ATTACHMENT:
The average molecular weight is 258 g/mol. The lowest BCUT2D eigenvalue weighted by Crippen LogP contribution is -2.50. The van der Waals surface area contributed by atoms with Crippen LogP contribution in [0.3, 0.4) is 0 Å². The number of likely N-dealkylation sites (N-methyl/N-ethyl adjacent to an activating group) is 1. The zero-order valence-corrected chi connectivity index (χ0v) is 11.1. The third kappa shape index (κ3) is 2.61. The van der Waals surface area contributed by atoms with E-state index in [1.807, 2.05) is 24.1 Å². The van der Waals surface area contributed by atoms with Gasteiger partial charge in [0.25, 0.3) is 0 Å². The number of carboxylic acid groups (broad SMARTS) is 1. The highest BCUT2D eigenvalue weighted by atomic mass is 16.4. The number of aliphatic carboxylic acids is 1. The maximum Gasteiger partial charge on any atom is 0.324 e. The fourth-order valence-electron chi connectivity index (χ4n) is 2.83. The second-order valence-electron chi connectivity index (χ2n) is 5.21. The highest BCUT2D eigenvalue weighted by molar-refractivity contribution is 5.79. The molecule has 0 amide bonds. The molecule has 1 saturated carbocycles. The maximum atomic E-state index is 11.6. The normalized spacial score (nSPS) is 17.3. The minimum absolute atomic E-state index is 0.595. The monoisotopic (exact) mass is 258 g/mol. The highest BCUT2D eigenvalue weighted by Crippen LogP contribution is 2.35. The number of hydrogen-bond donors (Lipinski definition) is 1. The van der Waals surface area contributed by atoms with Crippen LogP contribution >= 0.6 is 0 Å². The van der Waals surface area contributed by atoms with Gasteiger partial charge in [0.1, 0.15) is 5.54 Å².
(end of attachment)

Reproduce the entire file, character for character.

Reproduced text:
The average molecular weight is 258 g/mol. The lowest BCUT2D eigenvalue weighted by Crippen LogP contribution is -2.50. The van der Waals surface area contributed by atoms with Crippen LogP contribution in [0.3, 0.4) is 0 Å². The number of likely N-dealkylation sites (N-methyl/N-ethyl adjacent to an activating group) is 1. The zero-order valence-corrected chi connectivity index (χ0v) is 11.1. The third kappa shape index (κ3) is 2.61. The van der Waals surface area contributed by atoms with E-state index in [1.807, 2.05) is 24.1 Å². The van der Waals surface area contributed by atoms with Gasteiger partial charge in [0.25, 0.3) is 0 Å². The number of carboxylic acid groups (broad SMARTS) is 1. The highest BCUT2D eigenvalue weighted by atomic mass is 16.4. The number of aliphatic carboxylic acids is 1. The maximum Gasteiger partial charge on any atom is 0.324 e. The fourth-order valence-electron chi connectivity index (χ4n) is 2.83. The second-order valence-electron chi connectivity index (χ2n) is 5.21. The highest BCUT2D eigenvalue weighted by molar-refractivity contribution is 5.79. The molecule has 0 amide bonds. The molecule has 1 saturated carbocycles. The maximum atomic E-state index is 11.6. The normalized spacial score (nSPS) is 17.3. The minimum absolute atomic E-state index is 0.595. The monoisotopic (exact) mass is 258 g/mol. The highest BCUT2D eigenvalue weighted by Crippen LogP contribution is 2.35. The number of hydrogen-bond donors (Lipinski definition) is 1. The van der Waals surface area contributed by atoms with Crippen LogP contribution >= 0.6 is 0 Å². The van der Waals surface area contributed by atoms with Gasteiger partial charge in [0.1, 0.15) is 5.54 Å².